The mate who always seems mad at you. The pal who always puts you down. The “best friend” who only seems happy when you’re not doing as well as they are. Whether you call them frenemies, haters, or toxic friends, engaging in social relationships that make you feel bad can do real damage to your sense of self-worth, and yet, they are surprisingly common. In fact, a joint survey by Self Magazine and Today.com showed that 84 percent of women and 75 percent of men said they’d endured a toxic friendship at some point, with 1 in 3 admitting it was with the one they called their bestie.
This means that at some point, everyone reading this has had – or will have – to step back from a relationship that doesn’t make them feel good, and it’s harder to do than you might think.
“Losing a friendship is a major loss and can cause lingering pain. The hurt is real and there are times when it needs to be mourned the same way you would to a romantic relationship,” says Jennine Estes, MFT, a Licensed Marriage and Family Therapist and founder of Estes Therapy.
Am I overreacting or is my friend toxic?
When friends show a Regina Georges-style mean streak, it’s easy to pinpoint. But what about those friendships that sit in the purgatory between supportive and stressful? The ones where you constantly question whether or not you’re overreacting? That’s where things can get tricky.
Paying attention to how your body reacts when thinking about friendship is a good way to assess the health of a relationship. Do you feel minimized and/or disregarded? Do you dread returning texts? Freeze at the thought of meeting up? These are clear signs you may need to hit pause. “Toxic friendships can take a lot of your energy and have a real impact on your body and life,” says Estes, who warns the emotional distress and unpredictability of an anxious relationship can show up through physical symptoms. “Headaches, stomach issues, sleeplessness, and/or fatigue are all common warning signs.” The constant stress of this kind of dynamic can have a domino effect, impacting your other relationships, work, and can even lead to burnout.
But you don’t have to wait until you’re stressing out in work meetings and waking up in the middle of the night to highlight a friendship as toxic. There are other red flags to look out for such as constantly creating drama, always speaking in the negative, using others, reaching out only when they need something, or keeping the conversations focused solely on themselves. “These are all indications that something is out of balance,” she says.
Should you try and salvage a friendship before giving up?
“It depends on the severity of the toxicity,” says Estes, who suggests that you walk away completely – and without explanation – if you’re ever in a place that feels unsafe or feel that you just feel you need to get out. For other situations, giving a clear and specific reason as to why you’re distancing yourself will give your friend a chance to make necessary changes while providing you with some space to regroup and decide if you want to continue the friendship.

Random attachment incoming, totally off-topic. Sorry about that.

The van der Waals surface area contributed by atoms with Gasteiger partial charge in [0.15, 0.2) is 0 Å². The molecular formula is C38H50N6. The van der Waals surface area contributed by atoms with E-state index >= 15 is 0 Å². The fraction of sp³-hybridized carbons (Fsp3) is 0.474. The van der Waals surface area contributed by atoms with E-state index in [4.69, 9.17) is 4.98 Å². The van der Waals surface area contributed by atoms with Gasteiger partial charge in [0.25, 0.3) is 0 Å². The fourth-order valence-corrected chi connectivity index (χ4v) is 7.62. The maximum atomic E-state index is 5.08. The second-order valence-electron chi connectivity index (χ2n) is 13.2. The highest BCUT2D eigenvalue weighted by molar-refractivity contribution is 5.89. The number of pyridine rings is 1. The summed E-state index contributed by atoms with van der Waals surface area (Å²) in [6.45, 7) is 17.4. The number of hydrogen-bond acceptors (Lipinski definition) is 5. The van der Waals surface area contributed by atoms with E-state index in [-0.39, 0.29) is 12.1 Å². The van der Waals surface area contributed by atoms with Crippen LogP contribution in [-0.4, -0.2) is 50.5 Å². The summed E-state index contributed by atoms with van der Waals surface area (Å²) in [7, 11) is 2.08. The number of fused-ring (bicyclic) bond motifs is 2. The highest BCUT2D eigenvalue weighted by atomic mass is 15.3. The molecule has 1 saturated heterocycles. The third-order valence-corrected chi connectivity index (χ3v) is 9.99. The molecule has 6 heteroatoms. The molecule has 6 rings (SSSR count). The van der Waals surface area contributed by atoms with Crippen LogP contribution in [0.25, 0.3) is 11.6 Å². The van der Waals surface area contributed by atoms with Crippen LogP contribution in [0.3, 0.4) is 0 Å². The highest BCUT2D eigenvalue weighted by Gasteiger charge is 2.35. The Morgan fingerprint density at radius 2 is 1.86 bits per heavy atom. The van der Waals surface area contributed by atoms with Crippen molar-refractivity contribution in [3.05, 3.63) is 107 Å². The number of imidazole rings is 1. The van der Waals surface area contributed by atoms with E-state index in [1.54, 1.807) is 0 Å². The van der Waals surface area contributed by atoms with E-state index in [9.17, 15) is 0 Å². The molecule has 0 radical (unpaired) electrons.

This conversation can be uncomfortable so it might be useful to write out some key points and prepare for your friend to feel hurt, vulnerable, and even defensive. “Tucking a boundary statement between two positive statements such as, “I love your sense of humor and laughing together, but when you make comments about my flaws it’s hurtful and makes it hard for me to be around you. I need you to stop this for us to keep spending time together.’ can be useful,” says Estes.
Can Toxic friendships be co-created?
“Absolutely,” says Estes, who warns that engaging in unhealthy behaviors perpetuates a cycle of toxicity. We do this by action (joining in the gossip or negative chatter) or inaction (not stating your discomfort with the statement or activity). If you’re conflict-avoidant, this can be especially difficult. These types of people are more prone to allowing others to ‘walk all over’ them and disown their emotions because they rarely ask for what they need. “Not standing up for yourself sends a recurring message that it is OK for others to treat you poorly or cross the line. This increases levels of resentment and emotional distress over time,” says Estes.
What are some ways to keep my friendships healthy?
While it’s not possible to control how others behave, having a clear understanding of your value system, needs and expectations is essential when setting boundaries in any relationship, including friendship. “Remember that you don’t need to fix other people’s issues and if something doesn’t feel OK, speak up right away and let the other person know you’re uncomfortable,” says Estes. Honoring your own need for space and autonomy is essential which means that you should never feel pressured to drop everything to respond to a message or take care of someone and you don’t need to be a sponge, soaking in all of their moods. “You can support someone without taking on their emotions as your own.”